Pointers for making good use of your processing cores

In the era of multicore processors, one may ask himself “how do I make use of all this processing power on my hands?”. I won’t be writing any in-depth material here, but rather spreading out some interesting pointers.

If you are coding in C/C++, you can give OpenMP a try. I haven’t tried it yet, but I surely want to, as it seems extremely easy: you just add a couple #pragma instructions in your code and it automagically parallelizes it for you! Really, check our their tutorials!

For those that are more Python-oriented, like me, you can try Parallel Python. Not only it can explore the available cores in your computer, but it may also use cores in other computers connected in your local network! I did some testing of this and it worked remarkably well. I plan on doing something fun with this someday.

Last, but not least, if you just have to run the same application several times and would like to use your several cores instead of queueing it all on a single one, then you might want to learn something about xargs… It can do the job for you!

Detailed explanation of the use of xargs is out of the scope of this blog post, so I’ll just point you to the -P switch: it controls how many simultaneous processes it should run at a time. As soon as one terminates, it spawns another one. Great, isn’t it? Credit goes to this blog.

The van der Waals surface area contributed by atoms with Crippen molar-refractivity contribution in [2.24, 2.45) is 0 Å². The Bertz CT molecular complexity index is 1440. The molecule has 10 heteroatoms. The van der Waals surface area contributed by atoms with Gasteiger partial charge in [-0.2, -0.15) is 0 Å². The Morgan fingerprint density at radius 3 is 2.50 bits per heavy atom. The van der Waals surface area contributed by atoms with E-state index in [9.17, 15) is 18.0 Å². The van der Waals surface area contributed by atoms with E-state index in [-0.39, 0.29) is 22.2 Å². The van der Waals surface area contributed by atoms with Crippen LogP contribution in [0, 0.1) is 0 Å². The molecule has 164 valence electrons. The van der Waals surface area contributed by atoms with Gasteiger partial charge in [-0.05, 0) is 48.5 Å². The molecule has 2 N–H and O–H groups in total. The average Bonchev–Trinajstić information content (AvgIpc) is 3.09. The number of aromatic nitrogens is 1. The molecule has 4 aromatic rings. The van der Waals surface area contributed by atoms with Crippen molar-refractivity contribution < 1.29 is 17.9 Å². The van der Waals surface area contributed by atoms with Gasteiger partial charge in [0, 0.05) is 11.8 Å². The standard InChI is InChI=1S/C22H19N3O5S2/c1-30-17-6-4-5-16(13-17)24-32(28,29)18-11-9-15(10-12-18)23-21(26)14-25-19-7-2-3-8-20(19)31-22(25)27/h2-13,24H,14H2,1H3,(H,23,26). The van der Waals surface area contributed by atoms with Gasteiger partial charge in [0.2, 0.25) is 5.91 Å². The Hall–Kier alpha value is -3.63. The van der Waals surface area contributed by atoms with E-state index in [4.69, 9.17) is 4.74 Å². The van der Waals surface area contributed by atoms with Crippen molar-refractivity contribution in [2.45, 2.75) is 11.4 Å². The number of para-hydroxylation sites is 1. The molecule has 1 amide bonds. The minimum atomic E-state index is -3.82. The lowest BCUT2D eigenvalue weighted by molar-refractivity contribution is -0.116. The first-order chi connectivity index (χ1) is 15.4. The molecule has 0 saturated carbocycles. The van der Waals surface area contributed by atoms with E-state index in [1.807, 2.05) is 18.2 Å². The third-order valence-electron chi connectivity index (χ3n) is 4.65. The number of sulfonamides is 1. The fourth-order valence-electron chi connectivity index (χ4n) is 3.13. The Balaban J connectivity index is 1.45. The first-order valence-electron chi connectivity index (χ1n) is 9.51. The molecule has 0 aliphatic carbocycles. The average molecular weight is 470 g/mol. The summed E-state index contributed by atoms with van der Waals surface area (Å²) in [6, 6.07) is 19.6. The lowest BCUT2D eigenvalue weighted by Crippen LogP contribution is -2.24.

What about you? Any tips for exploring the processing powers of multicore CPUs? Share in the comments!


Easy file sharing with Python

I have previously blogged about On-demand Web Server with Python, which is great to serve files you want people (or even yourself, remotely) to download from your computer. Unfortunately, it is unidirectional: people cannot upload files back to you. Luckily, that’s what we are going to address in this post!

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On-demand Web Server with Python

A friend of mine has just showed me something that is not only useful but extremely simple to use. I’d say it fits the mind-blowing category.

How many times have you wanted to serve a file on an HTTP server for someone to download it from? Well, just install Apache, you’d say. I used to do that, but it feels like overkill. Maybe Lighttpd? I honestly found it was easier to just host it somewhere else than install and configure any of these in case they’re not already in use.

But here’s another solution: use Python! It is installed by default on most Linux distributions, if not all. It is so widespread right now that, if you’re not using it already – be it for programming or as a dependency for something else you use – you will need it sooner than you think. And not only it should already be installed, it needs zero configuration!

Fire up your terminal and try this:

$ python -m SimpleHTTPServer 8000

Next, point your browser to http://localhost:8000. Voilà! You just got yourself a web server! In case you haven’t tried this yourself yet, a directory listing for the current directory should appear. Close it with Ctrl-C when you’re done with it.

Extra tip: you can create a directory under your home such as webjail, or whatever name suits you, and start your webserver from there. Create symbolic links for stuff you want avaiable so you can keep your other files “secret”. Unlike my previous Apache setups with public_html, symlinks do work, so there is no need for hard copies. The only difference from regular files is that they will show a “@” appended to the filename on the listing, but that’s not really an issue, is it? 😉